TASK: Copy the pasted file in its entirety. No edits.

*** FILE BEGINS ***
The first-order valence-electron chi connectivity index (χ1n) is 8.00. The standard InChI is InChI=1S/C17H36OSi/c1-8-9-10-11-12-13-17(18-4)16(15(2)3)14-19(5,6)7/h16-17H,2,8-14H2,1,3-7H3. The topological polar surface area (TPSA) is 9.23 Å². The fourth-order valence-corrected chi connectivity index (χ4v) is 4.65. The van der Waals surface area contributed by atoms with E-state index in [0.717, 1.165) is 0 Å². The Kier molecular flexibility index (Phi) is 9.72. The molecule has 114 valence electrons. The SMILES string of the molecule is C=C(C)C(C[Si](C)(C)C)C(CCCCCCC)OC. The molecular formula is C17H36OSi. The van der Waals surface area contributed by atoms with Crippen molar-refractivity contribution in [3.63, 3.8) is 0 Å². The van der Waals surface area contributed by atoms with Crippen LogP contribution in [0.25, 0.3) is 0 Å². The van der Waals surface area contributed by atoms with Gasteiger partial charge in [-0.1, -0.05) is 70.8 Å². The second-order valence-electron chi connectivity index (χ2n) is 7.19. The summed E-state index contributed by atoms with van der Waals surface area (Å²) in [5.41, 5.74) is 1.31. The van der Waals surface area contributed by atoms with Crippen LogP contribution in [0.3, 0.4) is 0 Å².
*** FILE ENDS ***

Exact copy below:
The first-order valence-electron chi connectivity index (χ1n) is 8.00. The standard InChI is InChI=1S/C17H36OSi/c1-8-9-10-11-12-13-17(18-4)16(15(2)3)14-19(5,6)7/h16-17H,2,8-14H2,1,3-7H3. The topological polar surface area (TPSA) is 9.23 Å². The fourth-order valence-corrected chi connectivity index (χ4v) is 4.65. The van der Waals surface area contributed by atoms with E-state index in [0.717, 1.165) is 0 Å². The Kier molecular flexibility index (Phi) is 9.72. The molecule has 114 valence electrons. The SMILES string of the molecule is C=C(C)C(C[Si](C)(C)C)C(CCCCCCC)OC. The molecular formula is C17H36OSi. The van der Waals surface area contributed by atoms with Crippen molar-refractivity contribution in [3.63, 3.8) is 0 Å². The van der Waals surface area contributed by atoms with Crippen LogP contribution in [0.25, 0.3) is 0 Å². The van der Waals surface area contributed by atoms with Gasteiger partial charge in [-0.1, -0.05) is 70.8 Å². The second-order valence-electron chi connectivity index (χ2n) is 7.19. The summed E-state index contributed by atoms with van der Waals surface area (Å²) in [5.41, 5.74) is 1.31. The van der Waals surface area contributed by atoms with Crippen LogP contribution in [0.3, 0.4) is 0 Å².